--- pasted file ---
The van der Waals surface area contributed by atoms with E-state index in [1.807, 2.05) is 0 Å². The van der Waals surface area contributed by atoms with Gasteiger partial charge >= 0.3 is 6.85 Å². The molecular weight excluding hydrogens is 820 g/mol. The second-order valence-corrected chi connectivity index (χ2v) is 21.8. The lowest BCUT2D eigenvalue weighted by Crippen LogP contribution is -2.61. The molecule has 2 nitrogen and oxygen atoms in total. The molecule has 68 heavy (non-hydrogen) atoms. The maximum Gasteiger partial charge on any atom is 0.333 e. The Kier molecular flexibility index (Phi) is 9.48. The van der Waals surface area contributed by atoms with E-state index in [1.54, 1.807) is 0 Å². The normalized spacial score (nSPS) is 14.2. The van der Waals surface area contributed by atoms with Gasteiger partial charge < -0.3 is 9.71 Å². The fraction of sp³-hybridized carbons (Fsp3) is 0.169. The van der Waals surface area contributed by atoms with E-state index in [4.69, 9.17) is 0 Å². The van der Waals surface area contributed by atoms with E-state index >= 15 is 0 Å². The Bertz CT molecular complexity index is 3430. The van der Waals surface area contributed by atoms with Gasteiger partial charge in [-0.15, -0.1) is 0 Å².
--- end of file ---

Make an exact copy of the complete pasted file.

The van der Waals surface area contributed by atoms with E-state index in [1.807, 2.05) is 0 Å². The van der Waals surface area contributed by atoms with Gasteiger partial charge >= 0.3 is 6.85 Å². The molecular weight excluding hydrogens is 820 g/mol. The second-order valence-corrected chi connectivity index (χ2v) is 21.8. The lowest BCUT2D eigenvalue weighted by Crippen LogP contribution is -2.61. The molecule has 2 nitrogen and oxygen atoms in total. The molecule has 68 heavy (non-hydrogen) atoms. The maximum Gasteiger partial charge on any atom is 0.333 e. The Kier molecular flexibility index (Phi) is 9.48. The van der Waals surface area contributed by atoms with E-state index in [1.54, 1.807) is 0 Å². The normalized spacial score (nSPS) is 14.2. The van der Waals surface area contributed by atoms with Gasteiger partial charge < -0.3 is 9.71 Å². The fraction of sp³-hybridized carbons (Fsp3) is 0.169. The van der Waals surface area contributed by atoms with E-state index in [4.69, 9.17) is 0 Å². The van der Waals surface area contributed by atoms with E-state index >= 15 is 0 Å². The Bertz CT molecular complexity index is 3430. The van der Waals surface area contributed by atoms with Gasteiger partial charge in [-0.15, -0.1) is 0 Å².